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Is service time a consideration for when the Washington Nationals recall Carter Kieboom?

Carter Kieboom is on the Nationals’ taxi squad this weekend, but service time could be a factor in when he’s officially recalled to the active roster...

MLB: AUG 14 Nationals at Orioles Photo by Mark Goldman/Icon Sportswire via Getty Images

With the Washington Nationals’ postseason chances diminishing by the day, at some point this season, they will have to begin looking towards the future on the diamond.

A big part of that future will be the team’s top prospect, Carter Kieboom.

The Nationals came into the season with high hopes for the shortstop-turned-third baseman to come into the lineup almost every day and help provide a spark in a lineup that was weakened by the loss of Anthony Rendon during the offseason.

However, he was demoted to the team’s Alternate Training Site last Wednesday with an underwhelming .200/.359/.200 slash line as he was starting to press at the plate.

“When we assessed Carter at the time he was trending downward,” manager Dave Martinez explained on Wednesday. “We wanted to make sure that he didn’t just completely go downhill. We wanted to get him to kind of relax and get as many at-bats as he needs without putting any pressure on himself.

“We’re watching him. He’s actually swinging the bat better. So we’ll see in the next week or so. I’d love to get him back up here and let him play.

“I want him to just gain some confidence again and then when he comes up here see what he can do.”

He might not have much longer to wait for another chance at the big league level.

As our own David Driver first reported earlier today, Kieboom will join up with the Nationals this weekend in Atlanta on the team’s taxi squad, seemingly a precursor to a potential recall.

The young infielder is first eligible to be recalled on Saturday. At that point, the minimum 10-day period an optioned player must be off the active roster, unless they are replacing someone placed on the Injured List, will have elapsed.

There is another factor that may keep him off the roster a little bit longer though: Service time.

With a shortened season, service time in 2020 will be pro-rated. Usually, there are 186 days in a season, but this year, there are only 66 days in the season. So, as ESPN’s Jeff Passan noted at the end of June, the formula to calculate service time this year is as follows: A x (186/66), where A represents the number of days spent on the major league roster in 2020.

If Kieboom were to come up when first eligible on Saturday and stay on the major league roster for the rest of the season, that would add up to 57 days on the active roster this year.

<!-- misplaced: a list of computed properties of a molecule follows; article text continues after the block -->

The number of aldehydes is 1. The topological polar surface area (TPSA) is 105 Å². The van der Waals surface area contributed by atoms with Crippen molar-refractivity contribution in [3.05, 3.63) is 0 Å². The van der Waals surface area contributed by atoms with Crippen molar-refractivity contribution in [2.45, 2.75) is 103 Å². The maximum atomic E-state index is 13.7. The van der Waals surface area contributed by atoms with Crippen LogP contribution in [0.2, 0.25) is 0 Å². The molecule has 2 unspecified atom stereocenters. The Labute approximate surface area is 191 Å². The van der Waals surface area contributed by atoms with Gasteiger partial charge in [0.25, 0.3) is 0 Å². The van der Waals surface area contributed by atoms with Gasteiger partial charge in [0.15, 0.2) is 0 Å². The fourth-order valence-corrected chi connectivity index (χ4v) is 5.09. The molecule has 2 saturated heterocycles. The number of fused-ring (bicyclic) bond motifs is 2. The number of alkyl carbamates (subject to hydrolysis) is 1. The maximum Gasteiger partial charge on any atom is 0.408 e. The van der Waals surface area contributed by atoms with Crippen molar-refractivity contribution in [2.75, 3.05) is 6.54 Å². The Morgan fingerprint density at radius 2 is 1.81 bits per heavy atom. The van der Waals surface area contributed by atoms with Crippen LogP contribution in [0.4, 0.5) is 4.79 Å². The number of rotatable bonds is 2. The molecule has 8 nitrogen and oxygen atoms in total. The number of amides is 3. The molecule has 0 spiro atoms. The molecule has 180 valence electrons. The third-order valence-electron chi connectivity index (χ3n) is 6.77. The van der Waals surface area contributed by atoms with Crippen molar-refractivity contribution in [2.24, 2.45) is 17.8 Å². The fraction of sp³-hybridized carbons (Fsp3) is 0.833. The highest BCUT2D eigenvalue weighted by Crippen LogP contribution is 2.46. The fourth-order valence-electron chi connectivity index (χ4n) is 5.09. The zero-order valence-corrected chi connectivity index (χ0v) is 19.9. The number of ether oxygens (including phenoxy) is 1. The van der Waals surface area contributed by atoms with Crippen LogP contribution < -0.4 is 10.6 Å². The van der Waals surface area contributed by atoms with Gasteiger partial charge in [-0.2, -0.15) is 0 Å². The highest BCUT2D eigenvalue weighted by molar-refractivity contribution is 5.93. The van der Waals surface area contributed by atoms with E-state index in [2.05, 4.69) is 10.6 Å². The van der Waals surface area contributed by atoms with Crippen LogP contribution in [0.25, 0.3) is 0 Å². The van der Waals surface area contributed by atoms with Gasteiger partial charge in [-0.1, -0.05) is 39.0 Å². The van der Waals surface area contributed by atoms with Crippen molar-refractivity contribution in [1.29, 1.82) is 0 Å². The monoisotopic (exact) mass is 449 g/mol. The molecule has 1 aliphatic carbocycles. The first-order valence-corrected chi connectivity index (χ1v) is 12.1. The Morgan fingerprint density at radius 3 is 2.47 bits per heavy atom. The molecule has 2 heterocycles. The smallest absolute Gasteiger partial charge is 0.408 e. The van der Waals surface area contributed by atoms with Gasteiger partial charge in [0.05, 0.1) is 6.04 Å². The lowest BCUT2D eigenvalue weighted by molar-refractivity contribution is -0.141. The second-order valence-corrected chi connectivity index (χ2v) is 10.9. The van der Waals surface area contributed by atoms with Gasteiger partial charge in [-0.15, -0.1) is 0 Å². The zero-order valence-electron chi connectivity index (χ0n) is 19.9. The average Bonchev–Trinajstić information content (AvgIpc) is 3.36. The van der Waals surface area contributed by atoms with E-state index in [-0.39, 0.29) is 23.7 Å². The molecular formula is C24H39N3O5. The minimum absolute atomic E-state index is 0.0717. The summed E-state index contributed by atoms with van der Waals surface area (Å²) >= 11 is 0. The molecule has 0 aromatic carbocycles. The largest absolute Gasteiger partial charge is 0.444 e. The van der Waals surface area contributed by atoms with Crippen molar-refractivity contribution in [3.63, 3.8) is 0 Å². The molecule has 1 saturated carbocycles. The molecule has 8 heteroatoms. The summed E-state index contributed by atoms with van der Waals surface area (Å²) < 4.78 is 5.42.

Plug 57 into the above formula and that gets you 160.6, which gets rounded up to 161 days of service time. Add that to the 12 he accumulated last year and that gives you 173 days, one more than the 172 days required to accrue a full year of major league service.

So, say the Nationals don’t recall Kieboom until Sunday, that pro-rated Service Time drops to 158. Add on the 12 days from 2019 and you get 170, just short of the 172 required. How convenient.

We’ve already seen other highly-rated prospects have their service time manipulated this year. The Nats even saw it first-hand when the Toronto Blue Jays waited for six days of the season to pass before calling up Nate Pearson to make his debut in the nation’s capital.

It’s not usually Mike Rizzo and the Nationals’ MO to manipulate service time, but this time, it’s entirely possible that they could be waiting until Sunday to recall Kieboom and give them an extra year of control over one of their top prospects.

Whether he’s called up on Saturday, Sunday, or some other day in the near future, the Nationals just want him to play loose and prove that he will be a big part of their future.

“I just think Carter needs to go out on the field and have fun,” Johnny DiPuglia told Jon Morosi and Brad Lidge on MLB Network Radio last week.

“Have a smile on his face, play the game like he played when he was in high school and back in the minor leagues, not to put too much pressure on him. He’s playing with three other kids that have a lot of fun, he just needs to follow their lead and I think he’ll be fine.

“He needs just to go down [to Fredericksburg] and readjust himself, look himself in the mirror and then get him back up there and have him be the piece that we need to try to win another World Series here.”